Lockheed Martin (LMT -0.82%) and General Motors (GM -1.61%) are going to the moon -- literally.

That might not seem like a surprising observation about Lockheed, whose Orion space capsule has long been an integral part of NASA's Project Artemis to send Americans back to the moon. But General Motors is a name no one has associated with space exploration since way back in the 1970s, when the automotive giant helped NASA build the original moon rover.

GM's Apollo Lunar Roving Vehicle (LRV) during testing on Earth in 1971.

GM's Apollo Lunar Roving Vehicle (LRV) during testing on Earth in 1971. Image source: General Motors.

As the two companies announced this morning, Lockheed and GM are now teaming up "to develop the next generation of lunar vehicles to transport astronauts on the surface of the moon." Dubbed the Lunar Terrain Vehicle (LTV), the companies say that it will "enable astronauts to explore the lunar surface farther than ever before."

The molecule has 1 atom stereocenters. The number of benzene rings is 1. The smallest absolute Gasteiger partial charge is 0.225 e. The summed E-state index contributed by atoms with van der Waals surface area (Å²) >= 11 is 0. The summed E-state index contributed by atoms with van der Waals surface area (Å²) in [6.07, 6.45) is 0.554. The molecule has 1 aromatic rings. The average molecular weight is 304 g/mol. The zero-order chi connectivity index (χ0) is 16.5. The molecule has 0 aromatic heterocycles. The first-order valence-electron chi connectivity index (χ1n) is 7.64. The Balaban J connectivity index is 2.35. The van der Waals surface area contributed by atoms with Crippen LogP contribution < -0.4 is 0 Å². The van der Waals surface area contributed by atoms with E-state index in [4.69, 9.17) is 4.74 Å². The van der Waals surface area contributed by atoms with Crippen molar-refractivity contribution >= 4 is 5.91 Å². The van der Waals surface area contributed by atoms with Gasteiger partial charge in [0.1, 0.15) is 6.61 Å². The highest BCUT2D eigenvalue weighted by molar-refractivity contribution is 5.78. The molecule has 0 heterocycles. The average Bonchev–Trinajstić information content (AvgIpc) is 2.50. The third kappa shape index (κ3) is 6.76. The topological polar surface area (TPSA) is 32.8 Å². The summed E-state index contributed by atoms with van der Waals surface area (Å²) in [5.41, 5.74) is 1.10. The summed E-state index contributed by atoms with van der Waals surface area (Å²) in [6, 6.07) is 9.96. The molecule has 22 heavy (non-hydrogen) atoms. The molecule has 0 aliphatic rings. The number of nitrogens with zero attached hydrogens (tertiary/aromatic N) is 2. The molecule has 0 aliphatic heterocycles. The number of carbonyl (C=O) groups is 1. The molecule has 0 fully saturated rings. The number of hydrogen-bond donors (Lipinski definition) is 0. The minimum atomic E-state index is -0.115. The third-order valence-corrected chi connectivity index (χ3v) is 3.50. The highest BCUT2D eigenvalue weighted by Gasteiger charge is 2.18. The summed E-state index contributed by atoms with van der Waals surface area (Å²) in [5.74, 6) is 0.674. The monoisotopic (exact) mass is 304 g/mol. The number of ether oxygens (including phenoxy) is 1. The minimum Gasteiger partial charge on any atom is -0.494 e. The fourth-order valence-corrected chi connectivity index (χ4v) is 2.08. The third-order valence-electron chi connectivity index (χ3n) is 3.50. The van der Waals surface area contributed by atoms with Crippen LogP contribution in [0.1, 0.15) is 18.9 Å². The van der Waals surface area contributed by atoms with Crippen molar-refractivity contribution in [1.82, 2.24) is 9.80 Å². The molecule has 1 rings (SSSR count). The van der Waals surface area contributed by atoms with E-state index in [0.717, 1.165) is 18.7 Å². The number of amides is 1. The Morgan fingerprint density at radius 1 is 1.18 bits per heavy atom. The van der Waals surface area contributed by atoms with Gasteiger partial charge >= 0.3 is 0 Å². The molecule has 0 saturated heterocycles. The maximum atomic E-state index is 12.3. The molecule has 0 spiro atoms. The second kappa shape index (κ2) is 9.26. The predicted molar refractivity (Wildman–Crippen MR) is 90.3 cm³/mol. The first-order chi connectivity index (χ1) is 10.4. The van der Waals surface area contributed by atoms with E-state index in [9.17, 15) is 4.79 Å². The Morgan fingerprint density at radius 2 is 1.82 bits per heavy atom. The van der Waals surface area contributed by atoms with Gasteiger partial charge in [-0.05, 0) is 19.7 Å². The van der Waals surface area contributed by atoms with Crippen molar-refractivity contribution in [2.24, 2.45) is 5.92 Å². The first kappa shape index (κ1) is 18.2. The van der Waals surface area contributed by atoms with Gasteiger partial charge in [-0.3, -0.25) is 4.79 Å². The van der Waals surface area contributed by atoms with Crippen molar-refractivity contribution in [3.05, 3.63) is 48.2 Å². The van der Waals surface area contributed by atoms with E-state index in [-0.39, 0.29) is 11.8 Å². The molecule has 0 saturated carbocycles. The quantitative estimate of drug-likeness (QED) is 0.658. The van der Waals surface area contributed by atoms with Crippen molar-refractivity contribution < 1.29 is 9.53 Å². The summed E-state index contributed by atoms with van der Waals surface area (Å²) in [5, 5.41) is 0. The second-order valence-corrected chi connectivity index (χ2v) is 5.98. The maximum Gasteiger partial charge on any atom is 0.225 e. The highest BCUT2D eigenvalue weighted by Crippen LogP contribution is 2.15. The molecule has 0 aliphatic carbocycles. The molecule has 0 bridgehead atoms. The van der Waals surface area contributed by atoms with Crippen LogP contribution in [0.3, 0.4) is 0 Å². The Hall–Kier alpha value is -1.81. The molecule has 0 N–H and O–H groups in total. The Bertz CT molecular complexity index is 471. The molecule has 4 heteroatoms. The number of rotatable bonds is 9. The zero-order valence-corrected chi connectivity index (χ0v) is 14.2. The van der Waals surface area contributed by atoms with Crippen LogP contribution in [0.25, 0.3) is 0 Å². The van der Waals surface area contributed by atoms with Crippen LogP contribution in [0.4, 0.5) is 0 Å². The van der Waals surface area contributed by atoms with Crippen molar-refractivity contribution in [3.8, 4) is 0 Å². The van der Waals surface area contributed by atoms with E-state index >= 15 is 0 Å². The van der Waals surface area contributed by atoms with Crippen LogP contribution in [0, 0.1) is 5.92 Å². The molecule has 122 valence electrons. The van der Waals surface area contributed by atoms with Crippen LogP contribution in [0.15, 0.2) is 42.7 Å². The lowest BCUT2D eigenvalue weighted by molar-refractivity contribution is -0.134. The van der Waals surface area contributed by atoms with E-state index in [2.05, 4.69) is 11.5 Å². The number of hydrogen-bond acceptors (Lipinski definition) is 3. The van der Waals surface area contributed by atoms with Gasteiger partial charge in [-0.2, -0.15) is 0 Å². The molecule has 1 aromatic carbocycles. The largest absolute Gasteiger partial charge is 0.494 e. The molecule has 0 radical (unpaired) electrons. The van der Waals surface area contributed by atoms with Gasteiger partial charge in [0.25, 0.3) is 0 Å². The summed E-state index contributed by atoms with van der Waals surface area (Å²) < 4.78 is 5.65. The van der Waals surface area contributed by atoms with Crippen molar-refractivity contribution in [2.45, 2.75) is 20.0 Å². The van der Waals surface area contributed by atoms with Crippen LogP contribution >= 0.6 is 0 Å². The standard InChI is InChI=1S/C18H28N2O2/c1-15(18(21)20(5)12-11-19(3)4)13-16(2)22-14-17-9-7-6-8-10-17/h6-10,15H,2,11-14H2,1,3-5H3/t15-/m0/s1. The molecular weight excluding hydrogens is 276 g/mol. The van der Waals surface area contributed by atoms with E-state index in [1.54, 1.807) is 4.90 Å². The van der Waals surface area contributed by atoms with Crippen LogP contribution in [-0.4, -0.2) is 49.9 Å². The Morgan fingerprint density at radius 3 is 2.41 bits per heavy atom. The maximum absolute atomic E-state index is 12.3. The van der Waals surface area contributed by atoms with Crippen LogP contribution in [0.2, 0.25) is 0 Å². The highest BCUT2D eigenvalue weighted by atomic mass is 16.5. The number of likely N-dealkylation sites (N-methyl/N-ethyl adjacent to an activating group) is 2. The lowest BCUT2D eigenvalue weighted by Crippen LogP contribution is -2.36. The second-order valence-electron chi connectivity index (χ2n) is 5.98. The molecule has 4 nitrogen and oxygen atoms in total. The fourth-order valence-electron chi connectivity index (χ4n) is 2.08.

"Unlike the Apollo rovers that only traveled 4.7 miles (7.6 kilometers) from the landing site," the companies said, "the next-generation lunar vehicles are being designed to traverse significantly farther distances to support the first excursions of the Moon's south pole, where it is cold and dark with more rugged terrain." Future iterations will even feature "autonomous, self-driving systems" to allow operators on Earth to use rovers on the moon "to prepare for human landings," among other purposes.

Lockheed Martin will take the lead on this project, the announcement said, "leveraging its more than 50-year history of working with NASA on deep-space human and robotic spacecraft." GM will play a supporting role, building on its experience from developing the Apollo Lunar Roving Vehicle (LRV), and contributing modern battery-electric technologies and propulsion systems as well as autonomous technology that it has been developing to power self-driving electric cars.